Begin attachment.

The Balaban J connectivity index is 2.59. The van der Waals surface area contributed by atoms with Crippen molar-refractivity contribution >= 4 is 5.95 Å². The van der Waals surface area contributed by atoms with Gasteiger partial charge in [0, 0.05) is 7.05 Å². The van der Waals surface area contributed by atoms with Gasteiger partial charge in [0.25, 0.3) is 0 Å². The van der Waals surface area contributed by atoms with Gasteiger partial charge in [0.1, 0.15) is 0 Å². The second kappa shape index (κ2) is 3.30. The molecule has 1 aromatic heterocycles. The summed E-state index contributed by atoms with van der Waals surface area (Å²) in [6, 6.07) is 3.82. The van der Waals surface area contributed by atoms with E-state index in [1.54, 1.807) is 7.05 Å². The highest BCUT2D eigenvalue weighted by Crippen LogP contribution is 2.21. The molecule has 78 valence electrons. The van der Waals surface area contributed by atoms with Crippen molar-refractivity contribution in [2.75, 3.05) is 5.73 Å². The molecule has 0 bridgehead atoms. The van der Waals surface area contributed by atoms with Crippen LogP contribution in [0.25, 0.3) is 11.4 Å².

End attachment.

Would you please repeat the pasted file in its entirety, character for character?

The Balaban J connectivity index is 2.59. The van der Waals surface area contributed by atoms with Crippen molar-refractivity contribution >= 4 is 5.95 Å². The van der Waals surface area contributed by atoms with Gasteiger partial charge in [0, 0.05) is 7.05 Å². The van der Waals surface area contributed by atoms with Gasteiger partial charge in [0.25, 0.3) is 0 Å². The van der Waals surface area contributed by atoms with Gasteiger partial charge in [0.1, 0.15) is 0 Å². The second kappa shape index (κ2) is 3.30. The molecule has 1 aromatic heterocycles. The summed E-state index contributed by atoms with van der Waals surface area (Å²) in [6, 6.07) is 3.82. The van der Waals surface area contributed by atoms with E-state index in [1.54, 1.807) is 7.05 Å². The highest BCUT2D eigenvalue weighted by Crippen LogP contribution is 2.21. The molecule has 78 valence electrons. The van der Waals surface area contributed by atoms with Crippen molar-refractivity contribution in [2.75, 3.05) is 5.73 Å². The molecule has 0 bridgehead atoms. The van der Waals surface area contributed by atoms with Crippen LogP contribution in [0.25, 0.3) is 11.4 Å².